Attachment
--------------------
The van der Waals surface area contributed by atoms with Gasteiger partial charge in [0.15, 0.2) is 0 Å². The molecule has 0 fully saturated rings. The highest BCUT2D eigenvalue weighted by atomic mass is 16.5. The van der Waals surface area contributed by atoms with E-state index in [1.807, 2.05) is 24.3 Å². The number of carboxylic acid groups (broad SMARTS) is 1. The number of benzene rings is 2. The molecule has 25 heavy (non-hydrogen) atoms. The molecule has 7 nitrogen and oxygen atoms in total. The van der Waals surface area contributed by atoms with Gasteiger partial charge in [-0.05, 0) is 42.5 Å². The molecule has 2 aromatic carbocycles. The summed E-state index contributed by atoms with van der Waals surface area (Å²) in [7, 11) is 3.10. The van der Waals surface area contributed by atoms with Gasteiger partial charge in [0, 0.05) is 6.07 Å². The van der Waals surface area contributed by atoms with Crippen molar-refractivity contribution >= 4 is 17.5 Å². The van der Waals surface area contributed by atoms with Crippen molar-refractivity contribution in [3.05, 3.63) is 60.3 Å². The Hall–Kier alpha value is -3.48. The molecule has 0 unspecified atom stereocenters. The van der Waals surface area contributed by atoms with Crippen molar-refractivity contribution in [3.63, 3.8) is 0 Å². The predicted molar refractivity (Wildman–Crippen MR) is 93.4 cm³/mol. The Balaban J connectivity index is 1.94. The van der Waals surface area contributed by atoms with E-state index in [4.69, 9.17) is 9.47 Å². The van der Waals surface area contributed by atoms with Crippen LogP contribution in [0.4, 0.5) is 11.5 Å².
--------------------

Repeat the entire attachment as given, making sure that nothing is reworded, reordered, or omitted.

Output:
The van der Waals surface area contributed by atoms with Gasteiger partial charge in [0.15, 0.2) is 0 Å². The molecule has 0 fully saturated rings. The highest BCUT2D eigenvalue weighted by atomic mass is 16.5. The van der Waals surface area contributed by atoms with E-state index in [1.807, 2.05) is 24.3 Å². The number of carboxylic acid groups (broad SMARTS) is 1. The number of benzene rings is 2. The molecule has 25 heavy (non-hydrogen) atoms. The molecule has 7 nitrogen and oxygen atoms in total. The van der Waals surface area contributed by atoms with Gasteiger partial charge in [-0.05, 0) is 42.5 Å². The molecule has 2 aromatic carbocycles. The summed E-state index contributed by atoms with van der Waals surface area (Å²) in [7, 11) is 3.10. The van der Waals surface area contributed by atoms with Gasteiger partial charge in [0, 0.05) is 6.07 Å². The van der Waals surface area contributed by atoms with Crippen molar-refractivity contribution >= 4 is 17.5 Å². The van der Waals surface area contributed by atoms with Crippen molar-refractivity contribution in [3.05, 3.63) is 60.3 Å². The Hall–Kier alpha value is -3.48. The molecule has 0 unspecified atom stereocenters. The van der Waals surface area contributed by atoms with Crippen molar-refractivity contribution in [3.63, 3.8) is 0 Å². The predicted molar refractivity (Wildman–Crippen MR) is 93.4 cm³/mol. The Balaban J connectivity index is 1.94. The van der Waals surface area contributed by atoms with E-state index in [4.69, 9.17) is 9.47 Å². The van der Waals surface area contributed by atoms with Crippen LogP contribution in [0.4, 0.5) is 11.5 Å².